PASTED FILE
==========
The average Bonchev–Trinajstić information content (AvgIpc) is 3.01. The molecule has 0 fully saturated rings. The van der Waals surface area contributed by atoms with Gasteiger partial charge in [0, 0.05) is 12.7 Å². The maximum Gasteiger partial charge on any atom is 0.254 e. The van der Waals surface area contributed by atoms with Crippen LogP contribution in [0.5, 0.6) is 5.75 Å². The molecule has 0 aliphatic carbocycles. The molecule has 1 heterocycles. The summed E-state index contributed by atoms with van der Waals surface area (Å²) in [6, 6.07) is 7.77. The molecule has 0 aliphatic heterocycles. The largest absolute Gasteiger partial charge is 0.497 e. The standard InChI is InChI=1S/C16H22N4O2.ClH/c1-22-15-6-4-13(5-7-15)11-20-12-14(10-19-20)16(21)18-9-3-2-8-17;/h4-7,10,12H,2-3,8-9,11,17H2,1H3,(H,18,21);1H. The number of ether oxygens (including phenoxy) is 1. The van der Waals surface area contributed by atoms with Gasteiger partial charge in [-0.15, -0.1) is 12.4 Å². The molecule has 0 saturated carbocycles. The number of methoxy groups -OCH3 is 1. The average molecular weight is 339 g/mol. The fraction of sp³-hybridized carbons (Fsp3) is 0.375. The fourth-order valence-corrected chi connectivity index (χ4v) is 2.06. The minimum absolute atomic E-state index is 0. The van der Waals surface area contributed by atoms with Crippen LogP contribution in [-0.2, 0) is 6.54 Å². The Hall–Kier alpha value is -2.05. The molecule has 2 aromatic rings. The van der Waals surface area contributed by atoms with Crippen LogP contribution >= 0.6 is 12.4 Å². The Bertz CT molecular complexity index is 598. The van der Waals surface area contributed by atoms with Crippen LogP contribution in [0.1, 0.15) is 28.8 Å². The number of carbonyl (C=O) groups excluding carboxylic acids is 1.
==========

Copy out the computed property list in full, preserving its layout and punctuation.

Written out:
The average Bonchev–Trinajstić information content (AvgIpc) is 3.01. The molecule has 0 fully saturated rings. The van der Waals surface area contributed by atoms with Gasteiger partial charge in [0, 0.05) is 12.7 Å². The maximum Gasteiger partial charge on any atom is 0.254 e. The van der Waals surface area contributed by atoms with Crippen LogP contribution in [0.5, 0.6) is 5.75 Å². The molecule has 0 aliphatic carbocycles. The molecule has 1 heterocycles. The summed E-state index contributed by atoms with van der Waals surface area (Å²) in [6, 6.07) is 7.77. The molecule has 0 aliphatic heterocycles. The largest absolute Gasteiger partial charge is 0.497 e. The standard InChI is InChI=1S/C16H22N4O2.ClH/c1-22-15-6-4-13(5-7-15)11-20-12-14(10-19-20)16(21)18-9-3-2-8-17;/h4-7,10,12H,2-3,8-9,11,17H2,1H3,(H,18,21);1H. The number of ether oxygens (including phenoxy) is 1. The van der Waals surface area contributed by atoms with Gasteiger partial charge in [-0.15, -0.1) is 12.4 Å². The molecule has 0 saturated carbocycles. The number of methoxy groups -OCH3 is 1. The average molecular weight is 339 g/mol. The fraction of sp³-hybridized carbons (Fsp3) is 0.375. The fourth-order valence-corrected chi connectivity index (χ4v) is 2.06. The minimum absolute atomic E-state index is 0. The van der Waals surface area contributed by atoms with Crippen LogP contribution in [-0.2, 0) is 6.54 Å². The Hall–Kier alpha value is -2.05. The molecule has 2 aromatic rings. The van der Waals surface area contributed by atoms with Crippen LogP contribution >= 0.6 is 12.4 Å². The Bertz CT molecular complexity index is 598. The van der Waals surface area contributed by atoms with Crippen LogP contribution in [0.1, 0.15) is 28.8 Å². The number of carbonyl (C=O) groups excluding carboxylic acids is 1.